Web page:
Providence Festival of Trees magic brings hope of cancer research miracles
December 29, 2012
PORTLAND, Ore. — The 30th anniversary of the Providence Festival of Trees may prove miraculous for cancer patients. The annual event raised more than $1 million, and thousands of Portland residents rang in the holiday season by attending the public shows and gala.
A significant portion of the money raised came during a special appeal on the night of the gala. Those attending gave a record $580,000, which goes to funding the investigative teams, technology, services and trials at Providence Cancer Center and for patients.
Two significant donations came early in the evening. Joan Tate Allen of Windermere Foundation announced a gift of $100,000 – to which every Windemere Cronin & Caplan Realty Group agent and employee had donated. Volunteers at Providence Portland Medical Center also made a gift of $100,000, which was generated by the proceeds of the gift shop that they operate.
This year’s honorary co-chairs were Charles J. Swindells, former United States Ambassador to New Zealand and Samoa, and his wife Caroline. The former ambassador chaired the first festival three decades ago. He was part of a group from Portland that traveled to Salt Lake City to learn about that community’s festival. They brought the idea home and began the tradition that has lasted three decades, raising $10 million over 30 years in support of Providence programs serving the poor and vulnerable.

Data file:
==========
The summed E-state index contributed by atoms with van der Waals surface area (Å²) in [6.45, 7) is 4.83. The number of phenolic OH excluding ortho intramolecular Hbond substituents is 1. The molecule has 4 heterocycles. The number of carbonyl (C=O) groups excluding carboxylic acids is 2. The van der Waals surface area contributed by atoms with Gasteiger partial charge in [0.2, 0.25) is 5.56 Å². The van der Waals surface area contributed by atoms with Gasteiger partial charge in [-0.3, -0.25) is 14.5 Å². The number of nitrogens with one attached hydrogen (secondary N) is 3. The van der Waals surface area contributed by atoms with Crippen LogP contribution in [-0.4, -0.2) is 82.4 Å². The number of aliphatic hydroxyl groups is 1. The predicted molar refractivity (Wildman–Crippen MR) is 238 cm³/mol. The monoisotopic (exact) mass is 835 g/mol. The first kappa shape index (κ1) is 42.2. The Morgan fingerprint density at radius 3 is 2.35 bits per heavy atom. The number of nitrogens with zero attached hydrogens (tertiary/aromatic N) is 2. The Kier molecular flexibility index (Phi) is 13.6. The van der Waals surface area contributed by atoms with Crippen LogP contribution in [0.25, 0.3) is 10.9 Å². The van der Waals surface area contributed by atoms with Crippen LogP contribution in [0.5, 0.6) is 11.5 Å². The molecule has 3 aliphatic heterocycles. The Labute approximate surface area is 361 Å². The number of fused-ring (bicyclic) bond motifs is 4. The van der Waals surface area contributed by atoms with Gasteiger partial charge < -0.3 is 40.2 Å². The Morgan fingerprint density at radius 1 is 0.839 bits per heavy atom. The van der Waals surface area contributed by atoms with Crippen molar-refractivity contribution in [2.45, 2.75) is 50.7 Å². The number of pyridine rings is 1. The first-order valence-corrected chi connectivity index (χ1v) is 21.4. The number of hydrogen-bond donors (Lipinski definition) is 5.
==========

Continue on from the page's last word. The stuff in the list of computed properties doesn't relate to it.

In addition to cancer research, proceeds from this year’s event benefited Providence Child Center, a leader in caring for children with disabilities in Oregon and the Pacific Northwest, and Providence Medication Assistance Program, which helps provide medication for the elderly and other individuals with limited financial means.
View the video from the Providence Festival of Trees Gala.
Read more about the event on OregonLive.com.
Providence Health & Services in Oregon, ranked as the seventh most integrated health care system in the nation, offers a comprehensive array of health and education services through its eight hospitals, medical clinics, health plans, long-term care facilities and home health services. With more than 17,000 employees, Providence is the state’s largest private employer.